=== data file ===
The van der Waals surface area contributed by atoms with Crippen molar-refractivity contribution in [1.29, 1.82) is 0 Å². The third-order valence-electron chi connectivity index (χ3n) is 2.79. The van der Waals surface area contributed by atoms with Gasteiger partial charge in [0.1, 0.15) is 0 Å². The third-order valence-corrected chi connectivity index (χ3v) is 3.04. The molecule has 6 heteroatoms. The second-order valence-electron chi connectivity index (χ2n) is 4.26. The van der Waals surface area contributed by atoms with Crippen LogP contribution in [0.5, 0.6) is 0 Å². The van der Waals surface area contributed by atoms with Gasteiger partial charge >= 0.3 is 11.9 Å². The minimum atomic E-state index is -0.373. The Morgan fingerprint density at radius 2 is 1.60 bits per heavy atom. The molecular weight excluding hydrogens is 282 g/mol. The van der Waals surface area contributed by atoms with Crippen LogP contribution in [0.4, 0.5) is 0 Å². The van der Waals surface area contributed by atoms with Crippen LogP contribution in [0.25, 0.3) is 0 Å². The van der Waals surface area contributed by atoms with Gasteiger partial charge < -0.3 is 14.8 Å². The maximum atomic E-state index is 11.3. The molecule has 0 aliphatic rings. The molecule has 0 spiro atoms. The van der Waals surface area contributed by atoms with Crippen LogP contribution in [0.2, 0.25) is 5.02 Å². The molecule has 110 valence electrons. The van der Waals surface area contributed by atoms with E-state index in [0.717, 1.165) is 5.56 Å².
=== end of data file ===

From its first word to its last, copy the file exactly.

The van der Waals surface area contributed by atoms with Crippen molar-refractivity contribution in [1.29, 1.82) is 0 Å². The third-order valence-electron chi connectivity index (χ3n) is 2.79. The van der Waals surface area contributed by atoms with Gasteiger partial charge in [0.1, 0.15) is 0 Å². The third-order valence-corrected chi connectivity index (χ3v) is 3.04. The molecule has 6 heteroatoms. The second-order valence-electron chi connectivity index (χ2n) is 4.26. The van der Waals surface area contributed by atoms with Crippen LogP contribution in [0.5, 0.6) is 0 Å². The van der Waals surface area contributed by atoms with Gasteiger partial charge >= 0.3 is 11.9 Å². The minimum atomic E-state index is -0.373. The Morgan fingerprint density at radius 2 is 1.60 bits per heavy atom. The molecular weight excluding hydrogens is 282 g/mol. The van der Waals surface area contributed by atoms with Crippen LogP contribution in [0.4, 0.5) is 0 Å². The van der Waals surface area contributed by atoms with Crippen LogP contribution in [0.25, 0.3) is 0 Å². The van der Waals surface area contributed by atoms with Gasteiger partial charge < -0.3 is 14.8 Å². The maximum atomic E-state index is 11.3. The molecule has 0 aliphatic rings. The molecule has 0 spiro atoms. The van der Waals surface area contributed by atoms with Crippen LogP contribution in [0.2, 0.25) is 5.02 Å². The molecule has 110 valence electrons. The van der Waals surface area contributed by atoms with E-state index in [0.717, 1.165) is 5.56 Å².